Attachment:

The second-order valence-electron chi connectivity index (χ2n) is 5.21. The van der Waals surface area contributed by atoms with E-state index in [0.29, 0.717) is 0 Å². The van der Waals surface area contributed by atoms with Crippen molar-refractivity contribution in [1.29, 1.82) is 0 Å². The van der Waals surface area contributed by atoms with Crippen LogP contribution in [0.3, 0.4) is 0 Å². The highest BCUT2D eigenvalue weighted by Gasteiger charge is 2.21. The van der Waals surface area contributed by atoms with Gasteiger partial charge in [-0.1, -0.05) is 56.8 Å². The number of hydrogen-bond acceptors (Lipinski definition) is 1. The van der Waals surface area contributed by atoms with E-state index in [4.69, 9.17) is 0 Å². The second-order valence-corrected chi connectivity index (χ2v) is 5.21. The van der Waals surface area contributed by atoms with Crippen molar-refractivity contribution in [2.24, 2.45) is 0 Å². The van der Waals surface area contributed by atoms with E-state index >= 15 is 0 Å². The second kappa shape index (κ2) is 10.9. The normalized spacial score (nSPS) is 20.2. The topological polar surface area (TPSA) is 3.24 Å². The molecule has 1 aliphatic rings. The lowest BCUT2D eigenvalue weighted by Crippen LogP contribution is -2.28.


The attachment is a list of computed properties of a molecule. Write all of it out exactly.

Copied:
The second-order valence-electron chi connectivity index (χ2n) is 5.21. The van der Waals surface area contributed by atoms with E-state index in [0.29, 0.717) is 0 Å². The van der Waals surface area contributed by atoms with Crippen molar-refractivity contribution in [1.29, 1.82) is 0 Å². The van der Waals surface area contributed by atoms with Crippen LogP contribution in [0.3, 0.4) is 0 Å². The highest BCUT2D eigenvalue weighted by Gasteiger charge is 2.21. The van der Waals surface area contributed by atoms with Gasteiger partial charge in [-0.1, -0.05) is 56.8 Å². The number of hydrogen-bond acceptors (Lipinski definition) is 1. The van der Waals surface area contributed by atoms with E-state index in [4.69, 9.17) is 0 Å². The second-order valence-corrected chi connectivity index (χ2v) is 5.21. The van der Waals surface area contributed by atoms with Crippen molar-refractivity contribution in [2.24, 2.45) is 0 Å². The van der Waals surface area contributed by atoms with E-state index >= 15 is 0 Å². The second kappa shape index (κ2) is 10.9. The normalized spacial score (nSPS) is 20.2. The topological polar surface area (TPSA) is 3.24 Å². The molecule has 1 aliphatic rings. The lowest BCUT2D eigenvalue weighted by Crippen LogP contribution is -2.28.